When friends in the United States ask about her native Singapore, Cheryl Lu-Lien Tan often tells them she misses “the food first and then my family. They think I’m joking.” She assures them she’s not.
She misses the complexity of dishes influenced by Chinese, Malaysian, Indian, and European flavors. The availability of seafood and a love of spices, for example, gave birth to chili crab, “a signature Singaporean dish of crab fried in a vermilion, egg-streaked gravy.”
In A Tiger in the Kitchen: A Memoir of Food and Family, Tan charts her affection for the items she grew up eating. She describes her recent return to Singapore to cook with relatives and to reconnect. She contrasts situations in New York City, where, as a journalist, she always seemed to be on deadline, with adventures abroad alongside her mother, maternal grandmother, and aunts: “I had slowed my life down so I could try to watch, to listen, to learn.”
Tan reminisces about time she spent as a child with her father alone, after her mother and younger sister, Daphne, had gone to sleep. They “huddled over late-night suppers of take-out noodles from Singapore’s hawker stands . . . The slippery fried shrimp noodles we adored came sprinkled with chewy circles of squid. The noodles, wrapped in industrial-strength wax paper, were generally so greasy that the oil penetrated the paper, filling it with dark spots. I always looked forward to the moment when we would carefully peel back the wax paper and steam would rise, fogging up our glasses.” It is a touching and evocative scene.
Over meals like these, she heard about her father’s personal history and the pressures he occasionally faced. She learned of his work. They talked politics, sports, and economics, too. He encouraged her ambitions, giving her the drive and confidence to leave home at 18 to attend college in America.
With humor and humility, Tan also recalls cooking lessons she received more recently from females in her extended family. She spent afternoons in their kitchens in Singapore making pineapple tarts, for example, the way her paternal grandmother made them decades earlier for Chinese New Year. The tarts are small buttery shortbread cookies topped with a sweet, dense pineapple jam.
She sat anxiously with a camera and a notebook, she says, thinking it would be the best way to capture every detail. In the end, however, consistent and exact measurements proved elusive. The women around her worked quickly and instinctively.
While Singapore had been home to Tan, a place linked inextricably to her past, the Middle East becomes a new sort of home to Annia Ciezadlo. In Day of Honey: A Memoir of Food, Love, and War, the New York City reporter shares her recent experiences living and working in Baghdad and Beirut. She describes the ways in which eating and cooking helped to settle her there.
Ciezadlo talks about the meals she had in Queens with her Lebanese husband, Mohamad, also a journalist, early in their courtship. They ordered baba ghanouj, for example, and stuffed grape leaves, something her Greek grandmother in Chicago used to make, something his mother in the Middle East still makes.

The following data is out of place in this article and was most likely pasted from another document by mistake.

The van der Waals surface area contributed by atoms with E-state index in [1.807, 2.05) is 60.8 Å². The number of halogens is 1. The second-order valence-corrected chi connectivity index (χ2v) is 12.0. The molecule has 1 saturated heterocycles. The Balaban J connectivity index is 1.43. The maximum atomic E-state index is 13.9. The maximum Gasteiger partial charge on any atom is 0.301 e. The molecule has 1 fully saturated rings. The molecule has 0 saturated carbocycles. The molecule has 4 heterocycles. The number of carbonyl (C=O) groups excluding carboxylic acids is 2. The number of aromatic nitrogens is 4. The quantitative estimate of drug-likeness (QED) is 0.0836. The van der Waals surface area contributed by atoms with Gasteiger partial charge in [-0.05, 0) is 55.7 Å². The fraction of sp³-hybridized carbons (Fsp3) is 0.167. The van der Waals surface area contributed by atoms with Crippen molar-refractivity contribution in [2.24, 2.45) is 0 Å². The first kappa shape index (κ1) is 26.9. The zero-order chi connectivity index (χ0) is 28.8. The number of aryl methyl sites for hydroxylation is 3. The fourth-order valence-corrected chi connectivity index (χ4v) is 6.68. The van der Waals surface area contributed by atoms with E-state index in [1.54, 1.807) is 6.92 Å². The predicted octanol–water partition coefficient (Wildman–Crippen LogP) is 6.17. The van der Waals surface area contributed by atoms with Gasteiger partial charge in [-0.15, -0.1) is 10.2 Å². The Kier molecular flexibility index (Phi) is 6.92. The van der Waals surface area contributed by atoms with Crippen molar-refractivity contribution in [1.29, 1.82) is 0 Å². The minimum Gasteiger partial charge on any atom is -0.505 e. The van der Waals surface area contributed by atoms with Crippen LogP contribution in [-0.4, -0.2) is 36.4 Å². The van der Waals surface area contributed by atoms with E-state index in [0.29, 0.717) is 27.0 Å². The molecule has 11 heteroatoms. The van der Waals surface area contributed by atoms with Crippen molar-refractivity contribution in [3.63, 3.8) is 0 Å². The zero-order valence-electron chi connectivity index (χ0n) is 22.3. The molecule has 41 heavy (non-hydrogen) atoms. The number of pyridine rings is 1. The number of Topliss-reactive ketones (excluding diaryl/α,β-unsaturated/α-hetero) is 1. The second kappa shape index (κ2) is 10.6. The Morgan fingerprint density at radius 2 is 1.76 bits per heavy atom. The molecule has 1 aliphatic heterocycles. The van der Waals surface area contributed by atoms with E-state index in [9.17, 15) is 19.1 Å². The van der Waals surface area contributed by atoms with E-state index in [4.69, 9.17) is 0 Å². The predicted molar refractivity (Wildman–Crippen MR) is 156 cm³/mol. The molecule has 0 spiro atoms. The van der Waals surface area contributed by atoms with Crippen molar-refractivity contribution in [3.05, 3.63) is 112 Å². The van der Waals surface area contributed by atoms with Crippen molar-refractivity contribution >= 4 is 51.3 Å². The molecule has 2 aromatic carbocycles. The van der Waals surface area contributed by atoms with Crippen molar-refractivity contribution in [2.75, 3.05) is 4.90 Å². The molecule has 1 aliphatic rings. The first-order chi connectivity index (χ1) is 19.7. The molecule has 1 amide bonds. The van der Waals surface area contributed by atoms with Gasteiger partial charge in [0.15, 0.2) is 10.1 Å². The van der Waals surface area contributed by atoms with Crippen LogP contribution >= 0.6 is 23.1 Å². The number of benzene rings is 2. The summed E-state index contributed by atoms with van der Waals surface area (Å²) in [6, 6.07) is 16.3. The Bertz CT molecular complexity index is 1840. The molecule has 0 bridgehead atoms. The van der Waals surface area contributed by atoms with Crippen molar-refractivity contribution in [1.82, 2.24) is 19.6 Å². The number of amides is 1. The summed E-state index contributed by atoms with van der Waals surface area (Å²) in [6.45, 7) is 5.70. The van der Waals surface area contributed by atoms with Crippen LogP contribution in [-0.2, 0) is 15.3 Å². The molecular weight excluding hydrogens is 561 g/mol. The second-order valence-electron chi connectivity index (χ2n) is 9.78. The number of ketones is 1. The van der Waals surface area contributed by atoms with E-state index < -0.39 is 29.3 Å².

At his favorite neighborhood restaurant, they had “bolani kashalu, crisp oily little turnovers packed with soft potatoes and herbs and blistered brown on the outside.” They had “banjan burani, charred, buttery eggplant slices buried under yogurt sprinkled with dried mint.” They had chicken kebabs, basmati rice, and grilled Afghan bread.
She writes of the couple’s move overseas after he becomes chief of Newsday’s Middle East bureau, and of their stays in Iraq and Lebanon. In unfamiliar locations, Ciezadlo says, she defaults to food.
“Some people construct work spaces when they travel, lining up their papers with care, stacking their books on the table, taping family pictures to the mirror. When I’m in a strange new city and feeling rootless, I cook. No matter how inhospitable the room or the streets outside, I construct a little field kitchen.”
In Baghdad, for example, Ciezadlo plugged a hot plate into an electrical outlet in the hallway of their hotel. She shopped in local markets and prepared whatever she could find: green almonds, black figs, chicken. She cooked, she says, “to comprehend the place I’ve landed in, to touch and feel and take in the raw materials of my new surroundings . . . [and] for that oldest of reasons: to banish loneliness, homesickness, the persistent feeling that I don’t belong in a place.”
In terrific, deeply affecting prose, she speaks to the inherent pleasures of food and the necessities that transcend geography.
Ciezadlo met her in-laws in Beirut, too. She was tense in the beginning, fearful perhaps of what they might think, but soon realized she needn’t be. Mohamad’s mother, Umm Hassane, welcomed her with a large pot of zucchini stew. “The whole place smelled like garlic, beef stock, simmering vegetables, and lemons; to me, it smelled like home.” She knew everything would eventually be all right.
Whether returning home to reconnect or venturing forth to strengthen bonds, whether in New York City or Singapore, Baghdad or Beirut, Tan and Ciezadlo celebrate the value of eating and cooking in their lives. They honor the role food plays in relation to family, the one they are born to as well as the one they marry into. They recognize what’s important.
Christina Eng is a writer in Oakland, California.
Culinate props open and ponders cookbooks, nonfiction, memoirs, and other books about food.
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